Background: Child and youth care workers (CYCWs) are a crucial and growing component of South Africa’s national response to HIV and AIDS and other issues affecting children and families. CYCWs use the community-centred Isibindi model of care to reach the most vulnerable with key services including psychosocial, health, economic and education support. Like others in similar professions, they may be at risk for occupational challenges affecting retention.
Methods: This study uses data from the first nationally representative survey of CYCWs in South Africa to identify factors associated with workers’ retention intentions. Data were collected in 2015 as part of a formative evaluation conducted around the mid-point of a nationwide Isibindi programme expansion. A total of 1158 CYCWs from 78 sites participated. The response rate for the sample was 87%. Questions addressed demographics, work history, retention intentions, training, mentorship and supervision experiences, workload and remuneration. Mixed effects regression models with random intercepts for project site and mentor were used to estimate factors associated with retention intentions.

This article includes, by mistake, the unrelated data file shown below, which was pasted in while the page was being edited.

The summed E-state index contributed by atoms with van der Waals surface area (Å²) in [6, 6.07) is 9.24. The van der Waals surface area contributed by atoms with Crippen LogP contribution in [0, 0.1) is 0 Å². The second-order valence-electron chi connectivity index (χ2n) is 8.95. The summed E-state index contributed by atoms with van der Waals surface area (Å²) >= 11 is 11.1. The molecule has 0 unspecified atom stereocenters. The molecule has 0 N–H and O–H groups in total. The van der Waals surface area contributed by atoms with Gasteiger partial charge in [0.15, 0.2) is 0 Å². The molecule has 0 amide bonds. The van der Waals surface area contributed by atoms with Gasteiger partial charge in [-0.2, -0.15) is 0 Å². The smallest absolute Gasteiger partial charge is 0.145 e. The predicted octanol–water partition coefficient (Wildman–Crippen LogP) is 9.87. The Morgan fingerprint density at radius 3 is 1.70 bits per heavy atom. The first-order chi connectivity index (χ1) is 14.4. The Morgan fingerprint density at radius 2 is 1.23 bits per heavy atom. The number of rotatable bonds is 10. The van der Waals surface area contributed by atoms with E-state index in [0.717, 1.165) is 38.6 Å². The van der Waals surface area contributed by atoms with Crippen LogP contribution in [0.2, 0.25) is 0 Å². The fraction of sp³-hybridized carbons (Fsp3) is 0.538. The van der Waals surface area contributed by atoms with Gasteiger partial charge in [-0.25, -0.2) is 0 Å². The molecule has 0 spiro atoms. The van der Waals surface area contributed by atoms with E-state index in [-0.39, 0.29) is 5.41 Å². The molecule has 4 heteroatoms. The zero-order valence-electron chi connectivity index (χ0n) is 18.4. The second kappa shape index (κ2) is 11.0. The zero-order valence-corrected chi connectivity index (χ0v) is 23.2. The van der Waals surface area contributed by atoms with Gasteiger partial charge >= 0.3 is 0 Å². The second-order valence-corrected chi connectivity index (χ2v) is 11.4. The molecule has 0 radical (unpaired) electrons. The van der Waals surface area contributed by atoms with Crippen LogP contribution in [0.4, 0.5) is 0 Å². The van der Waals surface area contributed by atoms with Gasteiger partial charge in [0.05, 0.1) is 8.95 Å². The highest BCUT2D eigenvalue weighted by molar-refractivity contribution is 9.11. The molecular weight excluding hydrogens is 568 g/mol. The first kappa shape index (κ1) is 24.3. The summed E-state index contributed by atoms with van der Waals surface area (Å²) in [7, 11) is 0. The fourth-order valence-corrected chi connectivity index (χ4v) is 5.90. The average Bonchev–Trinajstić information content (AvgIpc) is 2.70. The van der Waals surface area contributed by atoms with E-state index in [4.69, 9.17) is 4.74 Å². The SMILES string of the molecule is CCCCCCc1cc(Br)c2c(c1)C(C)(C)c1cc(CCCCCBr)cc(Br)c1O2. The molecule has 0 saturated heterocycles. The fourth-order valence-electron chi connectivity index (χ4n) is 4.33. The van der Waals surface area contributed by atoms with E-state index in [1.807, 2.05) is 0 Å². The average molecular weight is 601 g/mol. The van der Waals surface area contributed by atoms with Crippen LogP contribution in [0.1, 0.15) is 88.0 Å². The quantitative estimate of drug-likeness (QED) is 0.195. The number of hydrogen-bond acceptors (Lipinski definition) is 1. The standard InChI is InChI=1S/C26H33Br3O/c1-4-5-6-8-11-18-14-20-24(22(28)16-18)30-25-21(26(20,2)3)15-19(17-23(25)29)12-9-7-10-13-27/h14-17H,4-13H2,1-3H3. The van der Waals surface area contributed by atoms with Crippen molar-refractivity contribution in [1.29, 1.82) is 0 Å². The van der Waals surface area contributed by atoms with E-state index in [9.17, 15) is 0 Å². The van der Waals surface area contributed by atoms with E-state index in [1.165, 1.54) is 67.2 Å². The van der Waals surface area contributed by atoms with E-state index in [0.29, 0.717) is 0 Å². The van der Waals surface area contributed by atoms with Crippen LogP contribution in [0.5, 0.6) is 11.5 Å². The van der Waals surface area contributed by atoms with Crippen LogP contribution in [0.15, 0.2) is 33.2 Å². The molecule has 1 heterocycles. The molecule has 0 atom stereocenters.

Results: High-quality mentorship and frequent supervision support retention intentions among CYCWs. Respondents who indicated that wanting to help children or the community was their primary motivator for seeking work as a CYCW were also more likely to report intending to continue working as a CYCW. High perceived workloads and feeling threatened or unsafe on the job were negatively associated with retention intentions. As CYCWs gained experience, they were also less likely to intend to stay.
Conclusions: Understanding the factors affecting retention in the CYCW workforce is vital to helping vulnerable children and families across South Africa access key social and health services. Findings highlight the importance of mentoring and supervision as part of the Isibindi model and the value of support for manageable workloads, workplace safety, and career advancement opportunities for promoting worker retention.
Citation: Thurman, T. R., Taylor, T. M., Nice, J., Luckett, B., Taylor, M. & Kvalsvig, J. D. (2018). Factors associated with retention intentions among Isibindi child and youth care workers in South Africa: results from a national survey Human Resources for Health,16(1).